Home/Daniel Larison/The Incredible Pettiness of Pompeo

The Incredible Pettiness of Pompeo

Mike Pompeo was asked a pointed question about his handling of the recall of the ambassador to Ukraine, and he responded in his typical arrogant and condescending way:

STEPHANOPOULOS: Well this is not a commonplace situation, as you know. And you have drawn criticism from professionals. I want to — Bill Burns, who is the former deputy secretary of state, served Republican and Democratic presidents for over 30 years wrote an article in Foreign Affairs Magazine called “The Demolition of U.S. Diplomacy.” And here’s how he described what you allowed with Ambassador Yovanovitch. Secretary Pompeo allowed specious opposition research about Yovanovitch to circulate around the department and sat his hands as Trump slandered Yovanovitch on the infamous call with Ukrainian President Volodymyr Zelensky and warned ominously that she’s going to, quote , go through some things. He then goes on to say the ghost of Roy Cohn is smiling somewhere, comparing it to McCarthyism. Your response?

POMPEO: That’s crazy. I think Bill Burns must be auditioning to be Elizabeth Warren’s Secretary of State.

STEPHANOPOULOS: But sir, the question is, did you speak…

POMPEO: I mean, people have opinions, George, everyone’s entitled to theirs. Bill Burns is clearly looking for a spot in the next administration. That’s fine. He’s entitled to that view. I have to tell you, I’ve had a number of foreign service officers walk into my office and tell me how much they appreciate the way we’re handling this process.

Unlike Pompeo, Burns has a reputation for professionalism, so his attack on Burns here is pathetic and petty even for him. Pompeo is the most overtly partisan Secretary of State in modern times, so he probably can’t imagine someone who isn’t motivated by nothing except personal ambition and partisanship. His sniping at Burns for pointing out the obvious problems at the State Department is just what we have come to expect from Pompeo. He cannot respond to Burns’ criticism on the merits because there is no defense for how he has run the department into the ground, so he questions Burns’ integrity. He can’t answer the question honestly because his handling of Yovanovitch’s removal was very poor, so he tries to change the subject. He wants us to think that everyone is just as petty and small-minded as he is. So Pompeo responds the only way he knows how: dodging the question, impugning the motives of others, and flinging cheap insults. If Pompeo was looking for a way to make himself more radioactive to U.S. diplomats, he certainly found it.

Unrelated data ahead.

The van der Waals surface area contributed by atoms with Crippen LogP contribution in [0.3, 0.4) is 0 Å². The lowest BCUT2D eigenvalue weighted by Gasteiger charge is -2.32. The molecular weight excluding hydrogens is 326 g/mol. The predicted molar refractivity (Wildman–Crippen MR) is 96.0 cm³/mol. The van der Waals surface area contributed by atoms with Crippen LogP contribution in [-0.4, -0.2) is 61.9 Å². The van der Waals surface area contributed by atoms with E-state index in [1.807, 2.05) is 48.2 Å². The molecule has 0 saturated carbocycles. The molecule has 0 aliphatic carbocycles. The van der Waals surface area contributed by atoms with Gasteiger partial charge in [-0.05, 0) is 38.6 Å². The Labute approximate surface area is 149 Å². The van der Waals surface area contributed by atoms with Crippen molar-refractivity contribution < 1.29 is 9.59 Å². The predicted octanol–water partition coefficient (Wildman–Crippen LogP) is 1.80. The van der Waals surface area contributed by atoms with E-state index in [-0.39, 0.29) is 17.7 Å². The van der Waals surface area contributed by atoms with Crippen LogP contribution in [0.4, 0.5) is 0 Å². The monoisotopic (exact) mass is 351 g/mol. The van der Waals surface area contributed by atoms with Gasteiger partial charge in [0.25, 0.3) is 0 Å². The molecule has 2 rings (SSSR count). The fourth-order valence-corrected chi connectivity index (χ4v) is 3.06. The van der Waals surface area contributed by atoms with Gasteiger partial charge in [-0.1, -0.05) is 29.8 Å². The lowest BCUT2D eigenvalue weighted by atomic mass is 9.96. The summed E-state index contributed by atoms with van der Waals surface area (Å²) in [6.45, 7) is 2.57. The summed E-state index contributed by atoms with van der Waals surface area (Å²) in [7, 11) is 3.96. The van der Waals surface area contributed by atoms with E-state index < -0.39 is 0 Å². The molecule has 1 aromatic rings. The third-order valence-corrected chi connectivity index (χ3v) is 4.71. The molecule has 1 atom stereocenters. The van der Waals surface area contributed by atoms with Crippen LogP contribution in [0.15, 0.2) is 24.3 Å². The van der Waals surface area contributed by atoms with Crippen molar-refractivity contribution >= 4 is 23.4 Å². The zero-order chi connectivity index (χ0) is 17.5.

Burns dismissed Pompeo’s insult and repeated his concerns about the damage being done to U.S. diplomacy:

Burns’ indictment of Trump and Pompeo’s failures is persuasive, and it is made all the more powerful because Burns is not known for hyperbole and alarmism. When faced with such a stinging rebuke, Pompeo has to lash out personally against the messenger because he has no answer for the legitimate criticism of those failures. Pompeo didn’t mean to demonstrate his own smallness and vacuity yesterday, but he did.

about the author

Daniel Larison is a senior editor at TAC, where he also keeps a solo blog. He has been published in the New York Times Book Review, Dallas Morning News, World Politics Review, Politico Magazine, Orthodox Life, Front Porch Republic, The American Scene, and Culture11, and was a columnist for The Week. He holds a PhD in history from the University of Chicago, and resides in Lancaster, PA. Follow him on Twitter.

leave a comment

Latest Articles